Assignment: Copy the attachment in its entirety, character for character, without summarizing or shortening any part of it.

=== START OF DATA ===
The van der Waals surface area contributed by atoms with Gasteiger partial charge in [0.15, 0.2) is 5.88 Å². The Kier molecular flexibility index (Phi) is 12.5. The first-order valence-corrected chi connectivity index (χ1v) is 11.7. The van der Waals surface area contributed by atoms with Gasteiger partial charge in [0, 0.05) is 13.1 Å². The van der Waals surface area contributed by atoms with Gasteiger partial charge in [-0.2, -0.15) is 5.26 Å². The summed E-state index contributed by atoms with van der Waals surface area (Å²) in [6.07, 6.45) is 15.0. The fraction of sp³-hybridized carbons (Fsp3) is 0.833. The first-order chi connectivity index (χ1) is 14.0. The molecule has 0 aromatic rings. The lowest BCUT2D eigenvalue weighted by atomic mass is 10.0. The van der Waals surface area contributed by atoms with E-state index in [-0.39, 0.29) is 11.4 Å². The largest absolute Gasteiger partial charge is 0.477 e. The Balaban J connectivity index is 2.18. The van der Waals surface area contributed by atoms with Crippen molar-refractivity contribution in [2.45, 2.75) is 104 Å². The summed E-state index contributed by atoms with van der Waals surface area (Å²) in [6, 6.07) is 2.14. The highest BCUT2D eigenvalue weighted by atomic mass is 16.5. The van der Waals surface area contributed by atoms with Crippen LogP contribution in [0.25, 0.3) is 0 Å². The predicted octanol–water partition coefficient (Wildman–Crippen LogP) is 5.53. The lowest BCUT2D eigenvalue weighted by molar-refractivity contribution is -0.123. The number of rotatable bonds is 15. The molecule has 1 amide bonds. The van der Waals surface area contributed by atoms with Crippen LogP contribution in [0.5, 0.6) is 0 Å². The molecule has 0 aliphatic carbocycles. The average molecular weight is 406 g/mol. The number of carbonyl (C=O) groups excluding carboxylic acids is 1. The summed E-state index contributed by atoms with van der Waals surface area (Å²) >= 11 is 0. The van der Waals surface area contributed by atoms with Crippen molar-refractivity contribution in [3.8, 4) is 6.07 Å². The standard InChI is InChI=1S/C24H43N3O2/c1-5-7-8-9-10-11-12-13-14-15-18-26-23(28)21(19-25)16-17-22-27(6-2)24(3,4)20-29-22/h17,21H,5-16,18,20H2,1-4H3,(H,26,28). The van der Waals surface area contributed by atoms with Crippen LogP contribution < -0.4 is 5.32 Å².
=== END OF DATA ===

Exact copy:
The van der Waals surface area contributed by atoms with Gasteiger partial charge in [0.15, 0.2) is 5.88 Å². The Kier molecular flexibility index (Phi) is 12.5. The first-order valence-corrected chi connectivity index (χ1v) is 11.7. The van der Waals surface area contributed by atoms with Gasteiger partial charge in [0, 0.05) is 13.1 Å². The van der Waals surface area contributed by atoms with Gasteiger partial charge in [-0.2, -0.15) is 5.26 Å². The summed E-state index contributed by atoms with van der Waals surface area (Å²) in [6.07, 6.45) is 15.0. The fraction of sp³-hybridized carbons (Fsp3) is 0.833. The first-order chi connectivity index (χ1) is 14.0. The molecule has 0 aromatic rings. The lowest BCUT2D eigenvalue weighted by atomic mass is 10.0. The van der Waals surface area contributed by atoms with E-state index in [-0.39, 0.29) is 11.4 Å². The largest absolute Gasteiger partial charge is 0.477 e. The Balaban J connectivity index is 2.18. The van der Waals surface area contributed by atoms with Crippen molar-refractivity contribution in [2.45, 2.75) is 104 Å². The summed E-state index contributed by atoms with van der Waals surface area (Å²) in [6, 6.07) is 2.14. The highest BCUT2D eigenvalue weighted by atomic mass is 16.5. The van der Waals surface area contributed by atoms with Crippen LogP contribution in [0.25, 0.3) is 0 Å². The predicted octanol–water partition coefficient (Wildman–Crippen LogP) is 5.53. The lowest BCUT2D eigenvalue weighted by molar-refractivity contribution is -0.123. The number of rotatable bonds is 15. The molecule has 1 amide bonds. The van der Waals surface area contributed by atoms with Crippen LogP contribution in [0.5, 0.6) is 0 Å². The molecule has 0 aliphatic carbocycles. The average molecular weight is 406 g/mol. The number of carbonyl (C=O) groups excluding carboxylic acids is 1. The summed E-state index contributed by atoms with van der Waals surface area (Å²) >= 11 is 0. The van der Waals surface area contributed by atoms with Crippen molar-refractivity contribution in [3.8, 4) is 6.07 Å². The standard InChI is InChI=1S/C24H43N3O2/c1-5-7-8-9-10-11-12-13-14-15-18-26-23(28)21(19-25)16-17-22-27(6-2)24(3,4)20-29-22/h17,21H,5-16,18,20H2,1-4H3,(H,26,28). The van der Waals surface area contributed by atoms with Crippen LogP contribution < -0.4 is 5.32 Å².